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“He’s doing fine and is basically all well,” said Veterinarian Dan Dessauer of The Animal Clinic of Los Alamos. “If you catch it early, put the animal in isolation and start a treatment of antibiotics, it’s something that’s not too difficult to cure.”
The cat was a little more than one year old, he said, adding that no one at the animal clinic was infected by the cat.
“Plague bacteria can’t penetrate unbroken skin; it would take a bite or scratch from the animal or a bite from the infected flea,” Dessauer said.
Plague is a bacterial disease of rodents that is generally transmitted to humans through bites from infected fleas, said New Mexico Public Health Veterinarian Paul Ettestad during an interview Wednesday afternoon. It also can be transmitted by direct contact with infected animals such as rodents, rabbits, squirrels and pets, he said.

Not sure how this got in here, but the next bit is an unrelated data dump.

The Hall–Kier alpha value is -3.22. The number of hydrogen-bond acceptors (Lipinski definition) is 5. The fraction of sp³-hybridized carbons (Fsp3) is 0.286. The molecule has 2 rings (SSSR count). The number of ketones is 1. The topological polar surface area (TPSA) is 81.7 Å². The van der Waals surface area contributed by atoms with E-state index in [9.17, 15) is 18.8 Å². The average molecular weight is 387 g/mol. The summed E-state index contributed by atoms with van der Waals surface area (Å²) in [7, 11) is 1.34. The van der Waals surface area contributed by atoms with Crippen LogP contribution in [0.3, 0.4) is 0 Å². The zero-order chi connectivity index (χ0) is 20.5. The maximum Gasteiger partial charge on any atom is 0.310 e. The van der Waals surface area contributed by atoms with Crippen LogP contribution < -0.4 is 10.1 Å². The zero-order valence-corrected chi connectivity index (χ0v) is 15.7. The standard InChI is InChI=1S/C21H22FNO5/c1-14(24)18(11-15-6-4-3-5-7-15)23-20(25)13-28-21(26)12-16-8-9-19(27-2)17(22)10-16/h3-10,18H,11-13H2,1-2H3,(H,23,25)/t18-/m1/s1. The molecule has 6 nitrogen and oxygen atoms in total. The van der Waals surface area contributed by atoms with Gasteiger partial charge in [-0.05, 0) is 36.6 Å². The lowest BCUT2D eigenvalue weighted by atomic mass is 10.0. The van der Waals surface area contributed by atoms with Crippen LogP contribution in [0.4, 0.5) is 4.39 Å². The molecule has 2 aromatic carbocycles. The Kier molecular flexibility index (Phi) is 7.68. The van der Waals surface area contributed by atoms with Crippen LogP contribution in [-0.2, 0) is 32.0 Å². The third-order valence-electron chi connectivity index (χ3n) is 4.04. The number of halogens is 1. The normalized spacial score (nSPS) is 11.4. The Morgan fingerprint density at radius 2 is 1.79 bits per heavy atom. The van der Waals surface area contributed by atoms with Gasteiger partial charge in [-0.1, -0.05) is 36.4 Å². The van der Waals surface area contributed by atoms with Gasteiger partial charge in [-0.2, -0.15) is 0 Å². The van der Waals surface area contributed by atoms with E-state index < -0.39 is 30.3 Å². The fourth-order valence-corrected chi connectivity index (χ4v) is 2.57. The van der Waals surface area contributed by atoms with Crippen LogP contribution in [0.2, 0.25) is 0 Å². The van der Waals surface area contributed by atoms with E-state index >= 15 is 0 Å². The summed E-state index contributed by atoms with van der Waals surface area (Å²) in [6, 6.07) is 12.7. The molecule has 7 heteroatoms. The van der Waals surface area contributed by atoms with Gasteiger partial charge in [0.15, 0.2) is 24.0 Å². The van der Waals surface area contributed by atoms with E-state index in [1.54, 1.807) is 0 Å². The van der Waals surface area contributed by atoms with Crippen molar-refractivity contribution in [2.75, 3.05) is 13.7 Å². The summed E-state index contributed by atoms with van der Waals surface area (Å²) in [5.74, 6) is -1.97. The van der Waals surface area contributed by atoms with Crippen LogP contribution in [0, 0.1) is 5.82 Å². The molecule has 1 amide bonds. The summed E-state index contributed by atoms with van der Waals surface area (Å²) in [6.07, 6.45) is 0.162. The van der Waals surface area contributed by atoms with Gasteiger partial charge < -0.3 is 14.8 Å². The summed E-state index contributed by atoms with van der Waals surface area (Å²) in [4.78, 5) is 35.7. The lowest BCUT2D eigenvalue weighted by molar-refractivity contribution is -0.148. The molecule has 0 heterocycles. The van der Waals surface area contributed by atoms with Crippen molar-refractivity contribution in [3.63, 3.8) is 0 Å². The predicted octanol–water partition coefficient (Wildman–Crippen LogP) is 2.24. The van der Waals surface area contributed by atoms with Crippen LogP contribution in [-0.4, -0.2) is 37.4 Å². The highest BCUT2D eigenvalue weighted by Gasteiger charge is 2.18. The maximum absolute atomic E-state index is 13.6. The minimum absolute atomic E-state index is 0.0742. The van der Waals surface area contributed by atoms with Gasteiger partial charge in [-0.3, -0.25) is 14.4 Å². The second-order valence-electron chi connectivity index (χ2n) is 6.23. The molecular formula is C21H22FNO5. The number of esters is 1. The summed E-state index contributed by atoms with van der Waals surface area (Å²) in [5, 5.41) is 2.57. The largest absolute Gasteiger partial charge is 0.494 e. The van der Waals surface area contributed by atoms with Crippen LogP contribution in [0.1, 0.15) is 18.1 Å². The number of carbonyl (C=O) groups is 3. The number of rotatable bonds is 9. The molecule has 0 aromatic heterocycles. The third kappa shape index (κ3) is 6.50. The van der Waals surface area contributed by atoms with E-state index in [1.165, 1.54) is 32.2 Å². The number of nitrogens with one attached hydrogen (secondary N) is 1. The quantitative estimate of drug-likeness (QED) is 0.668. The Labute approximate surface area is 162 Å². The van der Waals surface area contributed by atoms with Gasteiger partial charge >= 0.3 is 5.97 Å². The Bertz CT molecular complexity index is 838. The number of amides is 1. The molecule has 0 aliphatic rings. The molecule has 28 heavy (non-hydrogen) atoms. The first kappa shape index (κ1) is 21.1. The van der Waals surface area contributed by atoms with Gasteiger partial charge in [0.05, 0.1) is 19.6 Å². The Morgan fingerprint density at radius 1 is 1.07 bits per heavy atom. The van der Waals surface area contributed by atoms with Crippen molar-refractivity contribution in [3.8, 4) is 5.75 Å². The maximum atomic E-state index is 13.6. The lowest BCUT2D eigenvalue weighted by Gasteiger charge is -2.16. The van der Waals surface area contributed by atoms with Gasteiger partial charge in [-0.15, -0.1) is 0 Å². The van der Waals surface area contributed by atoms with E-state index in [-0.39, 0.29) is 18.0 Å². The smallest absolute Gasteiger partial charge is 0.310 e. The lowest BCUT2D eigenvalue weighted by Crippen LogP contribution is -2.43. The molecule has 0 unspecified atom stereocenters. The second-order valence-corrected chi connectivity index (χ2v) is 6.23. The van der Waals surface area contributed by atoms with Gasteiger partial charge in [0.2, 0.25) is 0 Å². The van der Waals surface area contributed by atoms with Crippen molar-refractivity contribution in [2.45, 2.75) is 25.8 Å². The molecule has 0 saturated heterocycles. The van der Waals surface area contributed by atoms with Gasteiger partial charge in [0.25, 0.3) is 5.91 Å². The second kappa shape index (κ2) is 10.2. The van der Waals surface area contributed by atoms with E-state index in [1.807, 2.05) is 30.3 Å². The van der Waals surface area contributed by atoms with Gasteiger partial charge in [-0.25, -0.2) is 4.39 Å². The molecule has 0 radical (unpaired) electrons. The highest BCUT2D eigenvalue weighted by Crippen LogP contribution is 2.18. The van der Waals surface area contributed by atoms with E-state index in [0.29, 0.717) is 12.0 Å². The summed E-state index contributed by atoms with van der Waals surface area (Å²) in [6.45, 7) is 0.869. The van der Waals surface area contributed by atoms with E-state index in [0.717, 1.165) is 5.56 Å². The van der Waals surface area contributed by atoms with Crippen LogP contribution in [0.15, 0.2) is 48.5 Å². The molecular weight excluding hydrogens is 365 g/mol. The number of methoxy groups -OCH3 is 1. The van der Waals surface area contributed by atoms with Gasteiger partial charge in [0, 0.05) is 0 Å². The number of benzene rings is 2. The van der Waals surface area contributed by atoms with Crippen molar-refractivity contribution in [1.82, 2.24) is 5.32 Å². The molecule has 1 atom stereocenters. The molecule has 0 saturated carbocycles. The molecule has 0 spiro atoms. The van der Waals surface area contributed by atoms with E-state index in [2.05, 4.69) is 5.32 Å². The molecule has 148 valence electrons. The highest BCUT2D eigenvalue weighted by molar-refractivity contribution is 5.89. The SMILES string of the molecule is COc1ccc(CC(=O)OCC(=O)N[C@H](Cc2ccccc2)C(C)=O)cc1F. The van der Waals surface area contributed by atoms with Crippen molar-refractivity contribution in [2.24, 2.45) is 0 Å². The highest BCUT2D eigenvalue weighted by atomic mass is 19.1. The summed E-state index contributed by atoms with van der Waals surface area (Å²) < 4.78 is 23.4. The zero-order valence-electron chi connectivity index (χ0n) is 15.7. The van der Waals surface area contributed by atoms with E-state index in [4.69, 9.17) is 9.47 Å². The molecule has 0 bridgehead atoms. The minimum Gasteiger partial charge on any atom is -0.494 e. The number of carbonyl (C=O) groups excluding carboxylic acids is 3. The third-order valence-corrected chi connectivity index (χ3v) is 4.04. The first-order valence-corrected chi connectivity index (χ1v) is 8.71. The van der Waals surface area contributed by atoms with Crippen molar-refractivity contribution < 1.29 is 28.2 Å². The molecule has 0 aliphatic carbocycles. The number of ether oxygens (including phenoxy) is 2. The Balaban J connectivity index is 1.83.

The three types of plague are bubonic, the most common and caused by bacteria infecting the lymph system, septicemic in which the bacteria enters the blood stream and pneumonic, which occurs when plague bacteria infect the lungs, causing pneumonia.
Ettestad described pneumonic plague as the more dangerous because an infected animal’s sneezing and coughing can more easily infect humans.
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